In response to Jez Harvey's letter. (Tuesday letters). There is a thrush in my garden which sings the first line of Scotland the Brave over and over and over... Very confusing, since I am quite a long way south of Scotland... Perhaps a ringtone is to blame?
Jez Harvey's (Tuesday letters) about the blackbird's song, reminded me of an incident many years ago when I heard a flock of starlings. well known mimics, these birds duplicated perfectly the sound of the pub's Space Invaders machine!
I can't believe that the goverment's drug minister is Mr Vernon Coaker, Crystal meth to be class A drug
I doubt the inhabitants of Scotland are too thrilled that "Scots" is a textonym of "pants."
Re: Japanese sushi for today's World cup sticker album. It's not very Japanese, is it? The label clearly reads "Marks & Spencer". Surely in the BBC's massive photo archive you could have found something, instead of sending out your work experience lad to "find some sushi, Dave, here's a fiver".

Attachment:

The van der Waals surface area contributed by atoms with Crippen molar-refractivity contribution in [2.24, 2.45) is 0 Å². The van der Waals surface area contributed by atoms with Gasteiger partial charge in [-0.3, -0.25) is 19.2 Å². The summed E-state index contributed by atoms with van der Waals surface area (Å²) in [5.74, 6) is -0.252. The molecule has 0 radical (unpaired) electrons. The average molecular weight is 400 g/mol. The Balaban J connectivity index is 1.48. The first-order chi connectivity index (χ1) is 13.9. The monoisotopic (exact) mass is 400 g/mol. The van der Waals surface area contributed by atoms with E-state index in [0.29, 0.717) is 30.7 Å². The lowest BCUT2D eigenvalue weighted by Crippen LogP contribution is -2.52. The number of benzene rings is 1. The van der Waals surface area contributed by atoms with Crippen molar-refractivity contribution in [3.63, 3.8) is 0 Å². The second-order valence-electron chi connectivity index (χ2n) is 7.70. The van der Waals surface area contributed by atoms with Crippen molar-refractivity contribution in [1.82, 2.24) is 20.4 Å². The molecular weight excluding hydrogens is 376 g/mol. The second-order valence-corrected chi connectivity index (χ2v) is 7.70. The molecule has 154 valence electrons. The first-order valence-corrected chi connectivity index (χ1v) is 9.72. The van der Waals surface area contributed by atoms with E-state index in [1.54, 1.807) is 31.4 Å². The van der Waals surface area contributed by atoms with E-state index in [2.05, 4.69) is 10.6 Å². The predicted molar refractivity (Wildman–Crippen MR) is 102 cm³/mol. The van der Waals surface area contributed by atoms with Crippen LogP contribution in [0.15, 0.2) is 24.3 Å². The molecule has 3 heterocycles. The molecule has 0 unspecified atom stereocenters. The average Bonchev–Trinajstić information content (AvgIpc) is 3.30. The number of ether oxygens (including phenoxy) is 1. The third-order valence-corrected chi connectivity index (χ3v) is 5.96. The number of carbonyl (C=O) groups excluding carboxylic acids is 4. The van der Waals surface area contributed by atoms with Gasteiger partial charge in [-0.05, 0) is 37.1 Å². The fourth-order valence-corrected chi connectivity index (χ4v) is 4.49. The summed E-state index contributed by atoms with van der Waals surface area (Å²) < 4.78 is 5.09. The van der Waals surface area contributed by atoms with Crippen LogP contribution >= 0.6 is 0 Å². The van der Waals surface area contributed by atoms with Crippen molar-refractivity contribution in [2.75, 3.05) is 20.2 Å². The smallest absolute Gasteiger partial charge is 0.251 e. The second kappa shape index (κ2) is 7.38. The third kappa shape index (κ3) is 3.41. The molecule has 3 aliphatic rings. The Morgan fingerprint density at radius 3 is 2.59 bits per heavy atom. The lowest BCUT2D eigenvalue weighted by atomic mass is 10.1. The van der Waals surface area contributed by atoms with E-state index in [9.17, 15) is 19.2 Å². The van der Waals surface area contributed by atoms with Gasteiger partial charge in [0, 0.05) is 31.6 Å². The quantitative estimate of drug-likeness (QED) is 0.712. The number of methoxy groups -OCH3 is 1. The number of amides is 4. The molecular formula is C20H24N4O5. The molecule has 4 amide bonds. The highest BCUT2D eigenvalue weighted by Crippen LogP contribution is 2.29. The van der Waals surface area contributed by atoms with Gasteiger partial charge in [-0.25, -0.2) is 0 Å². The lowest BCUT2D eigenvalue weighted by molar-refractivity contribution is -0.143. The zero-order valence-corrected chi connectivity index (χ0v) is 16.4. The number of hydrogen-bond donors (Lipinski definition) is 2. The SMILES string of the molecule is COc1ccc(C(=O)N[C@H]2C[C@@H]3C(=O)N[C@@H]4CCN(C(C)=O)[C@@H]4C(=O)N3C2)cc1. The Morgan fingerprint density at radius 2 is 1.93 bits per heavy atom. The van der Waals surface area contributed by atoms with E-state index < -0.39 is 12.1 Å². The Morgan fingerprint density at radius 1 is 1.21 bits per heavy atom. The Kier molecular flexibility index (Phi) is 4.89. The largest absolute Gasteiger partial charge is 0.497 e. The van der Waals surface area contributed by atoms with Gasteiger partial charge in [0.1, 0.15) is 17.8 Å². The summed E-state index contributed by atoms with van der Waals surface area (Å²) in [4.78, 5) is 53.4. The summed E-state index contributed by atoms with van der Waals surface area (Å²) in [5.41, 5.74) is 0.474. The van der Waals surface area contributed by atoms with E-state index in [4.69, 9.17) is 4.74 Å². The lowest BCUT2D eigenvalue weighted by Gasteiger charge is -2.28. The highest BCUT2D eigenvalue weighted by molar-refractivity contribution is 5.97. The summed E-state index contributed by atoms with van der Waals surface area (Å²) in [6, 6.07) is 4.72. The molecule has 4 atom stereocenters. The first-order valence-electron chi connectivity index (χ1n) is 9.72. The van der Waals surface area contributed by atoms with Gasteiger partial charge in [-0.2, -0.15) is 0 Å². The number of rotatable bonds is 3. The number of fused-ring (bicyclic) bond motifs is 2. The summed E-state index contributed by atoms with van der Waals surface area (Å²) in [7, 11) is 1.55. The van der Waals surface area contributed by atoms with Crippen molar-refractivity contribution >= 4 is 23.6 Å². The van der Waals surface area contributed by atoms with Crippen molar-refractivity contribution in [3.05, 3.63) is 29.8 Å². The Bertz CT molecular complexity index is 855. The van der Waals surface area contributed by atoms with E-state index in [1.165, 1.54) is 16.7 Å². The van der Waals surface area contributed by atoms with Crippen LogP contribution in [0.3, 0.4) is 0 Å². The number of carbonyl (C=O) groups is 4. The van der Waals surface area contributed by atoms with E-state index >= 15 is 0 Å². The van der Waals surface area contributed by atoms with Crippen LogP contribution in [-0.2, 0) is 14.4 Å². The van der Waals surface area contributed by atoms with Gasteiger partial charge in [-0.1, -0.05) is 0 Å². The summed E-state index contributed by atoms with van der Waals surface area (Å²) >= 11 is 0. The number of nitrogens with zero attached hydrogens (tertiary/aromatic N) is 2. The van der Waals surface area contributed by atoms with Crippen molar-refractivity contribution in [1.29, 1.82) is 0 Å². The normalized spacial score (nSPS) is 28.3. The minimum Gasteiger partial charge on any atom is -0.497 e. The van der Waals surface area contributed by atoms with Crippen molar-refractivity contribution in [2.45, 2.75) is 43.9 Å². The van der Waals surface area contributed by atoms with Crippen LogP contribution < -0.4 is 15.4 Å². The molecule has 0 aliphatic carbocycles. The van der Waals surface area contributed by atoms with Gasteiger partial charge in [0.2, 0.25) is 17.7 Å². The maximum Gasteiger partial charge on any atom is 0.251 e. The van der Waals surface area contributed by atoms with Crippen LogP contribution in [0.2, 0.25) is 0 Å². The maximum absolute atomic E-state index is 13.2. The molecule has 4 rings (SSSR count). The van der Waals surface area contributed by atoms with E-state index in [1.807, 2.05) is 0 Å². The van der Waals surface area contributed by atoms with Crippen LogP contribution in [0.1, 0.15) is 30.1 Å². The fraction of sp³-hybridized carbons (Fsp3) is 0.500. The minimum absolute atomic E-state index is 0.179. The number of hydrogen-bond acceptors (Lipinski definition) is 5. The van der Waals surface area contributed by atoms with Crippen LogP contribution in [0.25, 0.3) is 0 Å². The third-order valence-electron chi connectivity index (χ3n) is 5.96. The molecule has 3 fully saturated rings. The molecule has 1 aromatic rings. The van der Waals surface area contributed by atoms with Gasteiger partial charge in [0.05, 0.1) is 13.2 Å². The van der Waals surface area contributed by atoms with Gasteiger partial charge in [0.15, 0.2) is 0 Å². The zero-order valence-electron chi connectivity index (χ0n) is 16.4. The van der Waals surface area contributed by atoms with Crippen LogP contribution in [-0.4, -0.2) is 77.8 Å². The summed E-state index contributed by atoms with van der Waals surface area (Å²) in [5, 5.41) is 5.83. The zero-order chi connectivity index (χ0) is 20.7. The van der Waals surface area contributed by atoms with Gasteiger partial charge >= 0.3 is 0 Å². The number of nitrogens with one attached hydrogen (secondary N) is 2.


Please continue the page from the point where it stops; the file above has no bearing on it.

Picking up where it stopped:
I have downloaded my snack of the day from the World cup sticker album, but couldn't help but notice that unless Marks & Spencer are Japanese and we never knew it, that's British sushi, not Japanese sushi!
Come on Monitor. If I'm going to the trouble of downloading each day's snack I expect a bit more effort on your part. Popping down to M&S doesn't really cut it. What next: a Brazil nut?
Would anyone be interested in setting up a black market for crostini "stickers"? I was off work sick yesterday, and am already enough of a laughing stock in my office for having the thing on my wall, which will only be made worse by me having a big gap on Day 2...